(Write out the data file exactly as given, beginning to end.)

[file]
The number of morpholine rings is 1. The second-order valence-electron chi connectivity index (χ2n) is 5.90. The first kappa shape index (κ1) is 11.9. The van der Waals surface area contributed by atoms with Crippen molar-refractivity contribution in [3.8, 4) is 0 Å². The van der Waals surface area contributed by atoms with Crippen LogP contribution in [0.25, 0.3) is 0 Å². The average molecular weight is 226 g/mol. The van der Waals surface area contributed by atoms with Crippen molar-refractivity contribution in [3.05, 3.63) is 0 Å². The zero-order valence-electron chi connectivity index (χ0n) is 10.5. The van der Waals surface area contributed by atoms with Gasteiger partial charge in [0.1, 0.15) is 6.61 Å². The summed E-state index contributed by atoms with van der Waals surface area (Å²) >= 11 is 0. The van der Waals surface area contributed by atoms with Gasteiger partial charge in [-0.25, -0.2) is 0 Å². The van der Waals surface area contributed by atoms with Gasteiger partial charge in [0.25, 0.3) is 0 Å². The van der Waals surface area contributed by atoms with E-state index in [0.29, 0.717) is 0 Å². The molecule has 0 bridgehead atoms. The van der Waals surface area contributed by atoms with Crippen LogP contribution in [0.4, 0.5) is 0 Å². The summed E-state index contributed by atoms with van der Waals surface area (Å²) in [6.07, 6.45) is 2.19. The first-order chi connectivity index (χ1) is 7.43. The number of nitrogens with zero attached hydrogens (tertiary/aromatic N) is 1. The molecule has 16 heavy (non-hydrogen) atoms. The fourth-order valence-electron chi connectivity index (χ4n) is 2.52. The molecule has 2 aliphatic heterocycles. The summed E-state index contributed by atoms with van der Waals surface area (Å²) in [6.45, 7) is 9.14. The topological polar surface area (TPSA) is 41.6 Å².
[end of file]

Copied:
The number of morpholine rings is 1. The second-order valence-electron chi connectivity index (χ2n) is 5.90. The first kappa shape index (κ1) is 11.9. The van der Waals surface area contributed by atoms with Crippen molar-refractivity contribution in [3.8, 4) is 0 Å². The van der Waals surface area contributed by atoms with Crippen LogP contribution in [0.25, 0.3) is 0 Å². The average molecular weight is 226 g/mol. The van der Waals surface area contributed by atoms with Crippen molar-refractivity contribution in [3.05, 3.63) is 0 Å². The zero-order valence-electron chi connectivity index (χ0n) is 10.5. The van der Waals surface area contributed by atoms with Gasteiger partial charge in [0.1, 0.15) is 6.61 Å². The summed E-state index contributed by atoms with van der Waals surface area (Å²) >= 11 is 0. The van der Waals surface area contributed by atoms with Gasteiger partial charge in [-0.25, -0.2) is 0 Å². The van der Waals surface area contributed by atoms with Gasteiger partial charge in [0.25, 0.3) is 0 Å². The van der Waals surface area contributed by atoms with E-state index in [0.29, 0.717) is 0 Å². The molecule has 0 bridgehead atoms. The van der Waals surface area contributed by atoms with Crippen LogP contribution in [0.4, 0.5) is 0 Å². The summed E-state index contributed by atoms with van der Waals surface area (Å²) in [6.07, 6.45) is 2.19. The first-order chi connectivity index (χ1) is 7.43. The number of nitrogens with zero attached hydrogens (tertiary/aromatic N) is 1. The molecule has 16 heavy (non-hydrogen) atoms. The fourth-order valence-electron chi connectivity index (χ4n) is 2.52. The molecule has 2 aliphatic heterocycles. The summed E-state index contributed by atoms with van der Waals surface area (Å²) in [6.45, 7) is 9.14. The topological polar surface area (TPSA) is 41.6 Å².